In many cities the transformation from in-store shopping to kerbside pickup and distribution centres have increased delivery demand. As a solution, Montevideo has implemented an innovative sharing parklet, a sidewalk extension that provides more space and amenities for people living and working in the area and, especially, for delivery workers. The sharing parklets include hand sanitisers, bike repair stations, and solar chargers, located strategically at a hotspot for food-delivery servicers.
Sharing parklets for delivery workers and communities, Montevideo © IDB Uruguay, 2020
The sharing parklets offers an open space that is used by delivery workers during rush hours and is enjoyed by the nearby school and neighbours the rest of the day. The strategic collaboration was a key part of the co-design process and co-management agreement. It involved the public sector, the Inter-American Development Bank, app companies, the local pharmacy, shops, and schools close to these new urban amenities.
The Urban Innovations that are Here to Stay
There are many other initiatives that are responding to issues that have been exacerbated due to COVID-19, such as increased homelessness or shared transportation risks. Some key examples are addressing homelessness in New York City, creating WIFI spots to study and work remotely in North Carolina State as well as handwashing stations in Rwanda for public transport. By taking care of delivery workers, homeless people and commuters, we thus protect each other and ensure the healthy functioning of our cities.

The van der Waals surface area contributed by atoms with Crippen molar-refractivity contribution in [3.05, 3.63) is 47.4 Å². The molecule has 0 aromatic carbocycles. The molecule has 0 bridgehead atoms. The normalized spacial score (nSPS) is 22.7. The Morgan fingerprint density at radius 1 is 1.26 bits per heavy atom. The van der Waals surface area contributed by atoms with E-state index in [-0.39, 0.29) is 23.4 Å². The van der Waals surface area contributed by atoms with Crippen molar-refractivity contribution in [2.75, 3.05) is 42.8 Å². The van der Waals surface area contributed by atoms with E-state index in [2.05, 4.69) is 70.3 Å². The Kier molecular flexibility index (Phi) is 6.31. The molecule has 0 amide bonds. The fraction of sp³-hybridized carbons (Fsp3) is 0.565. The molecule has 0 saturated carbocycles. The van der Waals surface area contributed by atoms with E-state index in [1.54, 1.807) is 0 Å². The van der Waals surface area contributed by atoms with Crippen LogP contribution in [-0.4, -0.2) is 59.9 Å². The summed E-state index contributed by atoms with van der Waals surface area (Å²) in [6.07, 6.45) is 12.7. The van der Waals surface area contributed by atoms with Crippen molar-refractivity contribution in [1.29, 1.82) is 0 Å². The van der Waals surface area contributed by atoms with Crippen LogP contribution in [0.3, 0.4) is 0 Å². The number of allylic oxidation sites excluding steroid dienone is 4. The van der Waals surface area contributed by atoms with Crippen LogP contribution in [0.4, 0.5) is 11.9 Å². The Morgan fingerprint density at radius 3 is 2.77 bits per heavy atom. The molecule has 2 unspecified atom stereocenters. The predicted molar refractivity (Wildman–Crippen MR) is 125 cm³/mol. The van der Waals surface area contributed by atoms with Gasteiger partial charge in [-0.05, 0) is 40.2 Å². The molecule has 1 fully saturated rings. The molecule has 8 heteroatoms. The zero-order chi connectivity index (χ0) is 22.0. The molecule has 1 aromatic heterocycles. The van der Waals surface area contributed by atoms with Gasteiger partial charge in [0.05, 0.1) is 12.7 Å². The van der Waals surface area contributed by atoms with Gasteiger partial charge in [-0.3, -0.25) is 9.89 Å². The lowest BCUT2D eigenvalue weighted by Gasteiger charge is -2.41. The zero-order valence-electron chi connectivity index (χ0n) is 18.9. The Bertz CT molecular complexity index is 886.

All of these innovative approaches to public space, participation and new amenities are available for replication and upscaling. Similarly, evaluation and adjustments are key for long-term actions and investments in order to prevent the spread of COVID-19 and to adapt to new scenarios. Finally, the year 2020 has demonstrated that urban innovations are possible, and that finance models and flexible regulatory frameworks are indeed evolving to support the development of more equitable and resilient cities.